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Job for a Cowboy: Demonocracy

It's common in heavy metal to describe certain bands as hardworking--bands like Metallica, for example, are famous for their endless touring cycles. Other bands are gifted at promoting themselves by keeping their name, their sound, their brand before the public eye. A classic example of this could be Kiss, though I don't want to get sidetracked into a conversation about them in a review about an extreme death metal band. My point is that Job for a Cowboy is one of those bands that have something of that magical touch that leverages work and self-promotion into solid record sales. For almost ten years, these guys have been growing not only in popularity, but also in critical acclaim. These guys are on the rise and audiences are paying more and more attention. Their last two releases, including Demonocracy, are charting higher than similar work by other metal bands. Audiences are hard to predict, but they are quickly turning their attention to Job for a Cowboy. Fortunately, Demonocracy is a solid release, one that should reward old fans and bring out curious new ones. I don't know much of the back catalogue, but my first impression of these guys is that they aren't creating gimmicky metal or acting out for easy attention. Instead, they seem to be committed to developing solid, aggressive, music.

For readers unfamiliar with Job for a Cowboy, their sound fits broadly into the tradition of bands like, say, The Dillinger Escape Plan, that blend together certain elements of Punk and Death metal with highly technical, sometimes melodic, guitar, bass, and drum parts. I wonder, too, if comparisons to recent work by The Black Dahlia Murder would work. These bands, obviously, aren't doing the same kinds of things musically or thematically, but they all capture a similar mood or tone or feel. Job for a Cowboy, in my opinion, is easily the most melodic of the bunch, and they sound better as a result. As I listened to Demonocracy the first time, I found myself drawn particularly to the musicianship. These guys play really well; the guitar and bass parts are especially strong, technical, and intense. The vocals are likewise good, but I'd suggest checking these guys out primarily for their instrumental playing. I enjoy Death metal vocals, but they occasionally detract from the listening experience when gifted guitarists are playing killer leads. Demonocracy is a good album for guitar fans and it deserves to be heard. Listeners should check out tracks like "The Deity Misconception," "Tarnished Gluttony," "The Manipulation Stream," and "Black Discharge" for examples of how well these guys use their dual guitar harmonies and passages to establish an overall strong sound. One more thought: Not all albums end well, some slow down and move far away from their opening strength. Demonocracy saves its best track, "Tarnished Gluttony," to the end. This is an album to listen to start to finish. You won't be disappointed.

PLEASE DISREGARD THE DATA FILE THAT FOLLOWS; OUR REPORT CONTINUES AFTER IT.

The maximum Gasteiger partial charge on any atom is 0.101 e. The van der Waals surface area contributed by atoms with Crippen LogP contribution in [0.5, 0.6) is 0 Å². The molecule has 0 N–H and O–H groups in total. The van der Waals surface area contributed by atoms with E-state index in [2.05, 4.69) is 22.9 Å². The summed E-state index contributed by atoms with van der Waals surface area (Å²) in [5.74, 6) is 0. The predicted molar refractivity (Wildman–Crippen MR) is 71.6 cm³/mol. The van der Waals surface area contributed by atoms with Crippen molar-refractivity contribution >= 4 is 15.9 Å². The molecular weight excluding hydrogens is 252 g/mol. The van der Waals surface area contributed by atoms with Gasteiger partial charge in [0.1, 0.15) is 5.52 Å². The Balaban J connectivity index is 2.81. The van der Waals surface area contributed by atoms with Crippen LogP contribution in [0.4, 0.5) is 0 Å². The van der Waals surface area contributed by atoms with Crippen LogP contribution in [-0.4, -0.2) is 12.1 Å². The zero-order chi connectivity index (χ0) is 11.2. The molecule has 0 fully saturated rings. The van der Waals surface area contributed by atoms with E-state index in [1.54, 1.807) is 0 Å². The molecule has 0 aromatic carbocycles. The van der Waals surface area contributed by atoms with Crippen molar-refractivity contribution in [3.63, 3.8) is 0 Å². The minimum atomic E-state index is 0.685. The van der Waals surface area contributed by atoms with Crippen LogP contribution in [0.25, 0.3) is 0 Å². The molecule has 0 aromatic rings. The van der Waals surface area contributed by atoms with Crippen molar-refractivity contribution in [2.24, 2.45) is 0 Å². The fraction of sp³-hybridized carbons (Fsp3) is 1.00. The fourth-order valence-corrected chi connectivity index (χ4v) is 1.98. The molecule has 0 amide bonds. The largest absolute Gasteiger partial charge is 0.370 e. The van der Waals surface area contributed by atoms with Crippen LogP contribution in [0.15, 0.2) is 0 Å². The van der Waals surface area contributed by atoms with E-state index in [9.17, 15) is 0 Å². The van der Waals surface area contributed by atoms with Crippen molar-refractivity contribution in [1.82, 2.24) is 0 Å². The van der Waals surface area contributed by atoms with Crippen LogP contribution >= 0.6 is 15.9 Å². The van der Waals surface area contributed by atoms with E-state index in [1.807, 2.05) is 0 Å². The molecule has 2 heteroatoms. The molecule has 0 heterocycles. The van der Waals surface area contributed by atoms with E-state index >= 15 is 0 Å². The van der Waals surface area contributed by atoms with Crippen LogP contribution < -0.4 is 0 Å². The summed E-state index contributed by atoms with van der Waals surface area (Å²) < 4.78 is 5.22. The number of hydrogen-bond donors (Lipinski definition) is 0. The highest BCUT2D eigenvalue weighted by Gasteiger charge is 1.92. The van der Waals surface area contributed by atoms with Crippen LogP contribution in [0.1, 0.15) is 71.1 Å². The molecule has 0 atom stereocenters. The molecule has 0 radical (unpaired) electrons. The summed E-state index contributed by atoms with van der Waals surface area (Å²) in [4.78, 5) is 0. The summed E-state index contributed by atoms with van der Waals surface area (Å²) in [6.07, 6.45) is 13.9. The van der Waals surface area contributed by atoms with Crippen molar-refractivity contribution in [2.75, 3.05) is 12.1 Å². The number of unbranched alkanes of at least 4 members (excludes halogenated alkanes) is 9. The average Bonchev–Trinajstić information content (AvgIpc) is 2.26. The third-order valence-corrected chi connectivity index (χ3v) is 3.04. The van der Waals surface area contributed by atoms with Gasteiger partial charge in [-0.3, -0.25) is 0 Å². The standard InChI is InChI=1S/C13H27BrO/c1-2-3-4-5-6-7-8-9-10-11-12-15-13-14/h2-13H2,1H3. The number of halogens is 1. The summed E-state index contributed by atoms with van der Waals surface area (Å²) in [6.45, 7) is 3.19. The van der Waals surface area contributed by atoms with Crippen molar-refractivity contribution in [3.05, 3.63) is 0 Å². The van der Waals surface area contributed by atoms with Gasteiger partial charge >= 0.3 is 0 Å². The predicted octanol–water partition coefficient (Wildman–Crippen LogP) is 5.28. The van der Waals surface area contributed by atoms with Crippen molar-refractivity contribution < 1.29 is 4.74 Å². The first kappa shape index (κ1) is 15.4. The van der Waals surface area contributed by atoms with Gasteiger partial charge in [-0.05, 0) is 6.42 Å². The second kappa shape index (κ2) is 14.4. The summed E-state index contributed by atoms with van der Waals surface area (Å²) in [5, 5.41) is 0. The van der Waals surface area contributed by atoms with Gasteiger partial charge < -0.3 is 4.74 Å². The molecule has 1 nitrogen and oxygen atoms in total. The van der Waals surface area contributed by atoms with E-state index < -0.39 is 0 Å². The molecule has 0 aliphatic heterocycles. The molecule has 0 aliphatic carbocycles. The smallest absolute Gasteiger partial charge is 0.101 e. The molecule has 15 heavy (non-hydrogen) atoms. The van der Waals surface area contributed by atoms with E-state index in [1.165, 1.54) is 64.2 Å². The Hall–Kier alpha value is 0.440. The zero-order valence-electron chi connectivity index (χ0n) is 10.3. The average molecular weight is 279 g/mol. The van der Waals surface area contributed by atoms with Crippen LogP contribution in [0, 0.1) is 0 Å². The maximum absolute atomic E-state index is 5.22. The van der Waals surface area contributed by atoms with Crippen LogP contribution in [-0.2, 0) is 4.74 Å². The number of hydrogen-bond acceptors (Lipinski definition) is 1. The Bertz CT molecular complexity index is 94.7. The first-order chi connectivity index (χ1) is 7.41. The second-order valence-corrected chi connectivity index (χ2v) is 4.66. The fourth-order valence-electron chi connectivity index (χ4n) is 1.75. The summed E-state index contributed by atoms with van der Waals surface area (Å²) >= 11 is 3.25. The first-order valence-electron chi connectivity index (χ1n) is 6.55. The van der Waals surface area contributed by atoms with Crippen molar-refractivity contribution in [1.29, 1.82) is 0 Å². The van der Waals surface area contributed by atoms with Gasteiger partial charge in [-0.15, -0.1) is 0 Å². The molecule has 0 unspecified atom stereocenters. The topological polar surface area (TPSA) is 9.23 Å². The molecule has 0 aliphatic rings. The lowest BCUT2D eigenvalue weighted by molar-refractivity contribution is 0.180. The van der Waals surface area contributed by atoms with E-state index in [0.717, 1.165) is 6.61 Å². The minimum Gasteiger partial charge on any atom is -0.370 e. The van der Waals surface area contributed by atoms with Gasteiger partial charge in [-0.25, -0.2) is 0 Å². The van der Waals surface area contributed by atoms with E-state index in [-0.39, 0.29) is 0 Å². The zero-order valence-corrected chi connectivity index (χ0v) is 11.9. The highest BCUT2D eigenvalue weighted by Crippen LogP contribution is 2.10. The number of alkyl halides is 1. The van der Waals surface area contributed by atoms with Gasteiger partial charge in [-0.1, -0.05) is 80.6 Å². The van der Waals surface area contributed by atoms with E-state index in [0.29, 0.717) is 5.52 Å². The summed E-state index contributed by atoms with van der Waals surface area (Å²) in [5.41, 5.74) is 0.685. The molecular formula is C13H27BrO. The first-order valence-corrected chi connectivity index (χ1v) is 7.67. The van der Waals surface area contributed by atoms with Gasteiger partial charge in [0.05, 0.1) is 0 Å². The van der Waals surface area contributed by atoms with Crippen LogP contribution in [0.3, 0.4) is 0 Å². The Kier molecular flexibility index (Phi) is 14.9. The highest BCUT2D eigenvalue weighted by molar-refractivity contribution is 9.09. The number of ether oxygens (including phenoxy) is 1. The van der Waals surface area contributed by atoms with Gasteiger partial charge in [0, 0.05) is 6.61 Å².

Track Listing:
1. Children of Deceit
2. Nourishment Through Bloodshed
3. Imperium Wolves
4. Tongueless and Bound
5. Black Discharge
6. The Manipulation Stream
7. The Deity Misconception
8. Fearmonger
9. Tarnished Gluttony

Added: April 19th 2012
Reviewer: Carl Sederholm
Score:
Related Link: Band Myspace Page
Hits: 477
Language: english

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